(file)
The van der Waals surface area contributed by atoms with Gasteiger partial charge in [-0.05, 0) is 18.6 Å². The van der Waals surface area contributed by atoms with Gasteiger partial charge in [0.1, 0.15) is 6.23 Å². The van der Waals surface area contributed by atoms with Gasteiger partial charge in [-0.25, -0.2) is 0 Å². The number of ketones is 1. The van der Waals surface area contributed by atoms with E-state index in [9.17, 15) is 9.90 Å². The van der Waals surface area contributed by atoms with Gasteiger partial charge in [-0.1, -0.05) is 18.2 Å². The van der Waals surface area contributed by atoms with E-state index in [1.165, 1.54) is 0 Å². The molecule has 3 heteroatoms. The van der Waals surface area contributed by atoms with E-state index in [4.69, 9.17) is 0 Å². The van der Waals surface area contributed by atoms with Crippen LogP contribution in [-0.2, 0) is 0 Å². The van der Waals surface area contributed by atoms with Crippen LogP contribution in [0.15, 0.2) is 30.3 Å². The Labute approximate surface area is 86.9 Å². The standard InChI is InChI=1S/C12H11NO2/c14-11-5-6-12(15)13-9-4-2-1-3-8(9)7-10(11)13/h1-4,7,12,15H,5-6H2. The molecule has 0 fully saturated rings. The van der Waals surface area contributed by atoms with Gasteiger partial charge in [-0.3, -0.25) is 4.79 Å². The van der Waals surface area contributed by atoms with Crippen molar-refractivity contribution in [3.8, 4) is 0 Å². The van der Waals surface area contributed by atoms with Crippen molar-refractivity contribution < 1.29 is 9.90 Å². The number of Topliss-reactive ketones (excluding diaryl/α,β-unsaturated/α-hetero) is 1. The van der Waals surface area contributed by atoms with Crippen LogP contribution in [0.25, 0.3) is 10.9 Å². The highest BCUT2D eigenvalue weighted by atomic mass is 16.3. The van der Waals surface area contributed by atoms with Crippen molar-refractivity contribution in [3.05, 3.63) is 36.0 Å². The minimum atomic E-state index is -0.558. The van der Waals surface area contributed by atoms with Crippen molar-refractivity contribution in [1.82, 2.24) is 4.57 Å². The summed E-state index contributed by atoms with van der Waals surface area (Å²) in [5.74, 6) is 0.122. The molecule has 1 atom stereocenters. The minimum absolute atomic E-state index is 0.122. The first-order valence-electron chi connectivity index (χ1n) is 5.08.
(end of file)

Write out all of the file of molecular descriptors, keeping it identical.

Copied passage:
The van der Waals surface area contributed by atoms with Gasteiger partial charge in [-0.05, 0) is 18.6 Å². The van der Waals surface area contributed by atoms with Gasteiger partial charge in [0.1, 0.15) is 6.23 Å². The van der Waals surface area contributed by atoms with Gasteiger partial charge in [-0.25, -0.2) is 0 Å². The number of ketones is 1. The van der Waals surface area contributed by atoms with E-state index in [9.17, 15) is 9.90 Å². The van der Waals surface area contributed by atoms with Gasteiger partial charge in [-0.1, -0.05) is 18.2 Å². The van der Waals surface area contributed by atoms with E-state index in [1.165, 1.54) is 0 Å². The molecule has 3 heteroatoms. The van der Waals surface area contributed by atoms with E-state index in [4.69, 9.17) is 0 Å². The van der Waals surface area contributed by atoms with Crippen LogP contribution in [-0.2, 0) is 0 Å². The van der Waals surface area contributed by atoms with Crippen LogP contribution in [0.15, 0.2) is 30.3 Å². The Labute approximate surface area is 86.9 Å². The standard InChI is InChI=1S/C12H11NO2/c14-11-5-6-12(15)13-9-4-2-1-3-8(9)7-10(11)13/h1-4,7,12,15H,5-6H2. The molecule has 0 fully saturated rings. The van der Waals surface area contributed by atoms with Gasteiger partial charge in [-0.3, -0.25) is 4.79 Å². The van der Waals surface area contributed by atoms with Crippen molar-refractivity contribution in [3.8, 4) is 0 Å². The van der Waals surface area contributed by atoms with Crippen molar-refractivity contribution < 1.29 is 9.90 Å². The number of Topliss-reactive ketones (excluding diaryl/α,β-unsaturated/α-hetero) is 1. The van der Waals surface area contributed by atoms with Crippen LogP contribution in [0.25, 0.3) is 10.9 Å². The highest BCUT2D eigenvalue weighted by atomic mass is 16.3. The van der Waals surface area contributed by atoms with Crippen molar-refractivity contribution in [3.05, 3.63) is 36.0 Å². The minimum atomic E-state index is -0.558. The van der Waals surface area contributed by atoms with Crippen molar-refractivity contribution in [1.82, 2.24) is 4.57 Å². The summed E-state index contributed by atoms with van der Waals surface area (Å²) in [5.74, 6) is 0.122. The molecule has 1 atom stereocenters. The minimum absolute atomic E-state index is 0.122. The first-order valence-electron chi connectivity index (χ1n) is 5.08.